For a positive integer , the prime factorization of is an expression for as a product of powers of prime numbers. An important theorem of number theory called the Fundamental Theorem of Arithmetic tells us that every positive integer has a unique prime factorization, up to changing the order of the terms.
The form of a prime factorization is where is any natural number, the are prime numbers, and the are their positive integral exponents.
Prime factorizations are important in many ways. One instance is to simplify fractions.
The common method of prime factorization is checking prime numbers, case by case. Use divisibility rules to check if primes (or powers of primes) are a factor and then move up to a different prime if said prime is not a factor. When a prime is a factor, we factor out the prime and check for factors in the resulting number.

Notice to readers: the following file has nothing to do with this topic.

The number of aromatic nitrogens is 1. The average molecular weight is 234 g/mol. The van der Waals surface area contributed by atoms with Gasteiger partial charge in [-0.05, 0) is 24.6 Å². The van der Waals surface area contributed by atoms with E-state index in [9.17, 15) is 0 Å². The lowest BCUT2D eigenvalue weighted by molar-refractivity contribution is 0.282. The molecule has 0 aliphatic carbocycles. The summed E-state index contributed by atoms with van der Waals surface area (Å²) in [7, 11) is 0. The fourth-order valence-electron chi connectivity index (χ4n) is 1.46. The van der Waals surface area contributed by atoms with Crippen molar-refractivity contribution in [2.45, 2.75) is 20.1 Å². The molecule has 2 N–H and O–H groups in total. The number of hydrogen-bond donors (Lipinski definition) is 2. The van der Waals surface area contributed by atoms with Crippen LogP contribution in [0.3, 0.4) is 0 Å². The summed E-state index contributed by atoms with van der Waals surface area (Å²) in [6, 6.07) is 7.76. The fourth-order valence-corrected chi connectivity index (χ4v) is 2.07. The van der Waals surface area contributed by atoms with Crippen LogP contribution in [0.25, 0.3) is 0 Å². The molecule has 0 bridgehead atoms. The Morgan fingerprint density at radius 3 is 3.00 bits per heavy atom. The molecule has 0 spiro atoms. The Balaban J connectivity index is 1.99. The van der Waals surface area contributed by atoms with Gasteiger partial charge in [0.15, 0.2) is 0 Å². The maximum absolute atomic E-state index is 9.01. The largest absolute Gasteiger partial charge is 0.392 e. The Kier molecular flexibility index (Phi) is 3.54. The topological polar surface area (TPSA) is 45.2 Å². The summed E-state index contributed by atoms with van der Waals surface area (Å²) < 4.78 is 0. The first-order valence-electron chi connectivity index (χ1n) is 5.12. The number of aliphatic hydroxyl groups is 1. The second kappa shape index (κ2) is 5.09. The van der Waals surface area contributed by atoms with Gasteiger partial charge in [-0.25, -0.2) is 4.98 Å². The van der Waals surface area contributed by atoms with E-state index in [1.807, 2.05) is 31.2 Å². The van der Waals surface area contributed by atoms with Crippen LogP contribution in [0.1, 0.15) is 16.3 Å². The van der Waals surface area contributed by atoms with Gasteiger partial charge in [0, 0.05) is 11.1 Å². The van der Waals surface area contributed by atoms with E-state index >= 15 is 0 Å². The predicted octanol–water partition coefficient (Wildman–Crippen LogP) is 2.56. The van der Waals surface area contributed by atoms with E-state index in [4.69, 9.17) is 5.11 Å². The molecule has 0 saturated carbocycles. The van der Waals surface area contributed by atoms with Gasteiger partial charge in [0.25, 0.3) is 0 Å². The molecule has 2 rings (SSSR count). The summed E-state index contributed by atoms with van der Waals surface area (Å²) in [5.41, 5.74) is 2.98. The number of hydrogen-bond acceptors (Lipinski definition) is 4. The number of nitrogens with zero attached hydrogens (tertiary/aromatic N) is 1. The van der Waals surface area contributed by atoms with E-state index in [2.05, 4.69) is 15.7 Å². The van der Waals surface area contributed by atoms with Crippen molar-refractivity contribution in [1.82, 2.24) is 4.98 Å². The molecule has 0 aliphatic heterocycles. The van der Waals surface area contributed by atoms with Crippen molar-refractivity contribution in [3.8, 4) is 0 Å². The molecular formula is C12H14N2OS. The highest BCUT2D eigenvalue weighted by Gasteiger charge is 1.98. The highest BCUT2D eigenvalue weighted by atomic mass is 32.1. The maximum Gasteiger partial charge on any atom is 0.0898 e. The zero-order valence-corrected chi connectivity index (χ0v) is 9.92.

Sometimes, we could easily see that a number is a multiple of a composite number or a prime. For instance, is a factor of , and is a factor of . In these cases, a good strategy is to choose the number accordingly to make factoring easier.
Consider the number .
- Because the last two digits of the given number are a multiple of , we can rewrite as . Note that is not even, so we move on.
- Because the sum of digits of is a multiple of 9, we can rewrite as . Note that the sum of digits of is not a multiple of 3, so we move on.
- Because does not end in or , we skip as a factor. As for , after long division, we note that , so we can rewrite as . However, when doing long division again, is not a multiple of , so we move on.
- Note that is not a factor of , so we can move on. In fact, because , we can declare as prime and stop.
Thus, the prime factorization of is .
- Practice Problems from Alcumus
- Prime Factorization (Prealgebra, Number Theory)
- 2000 AIME I Problems/Problem 1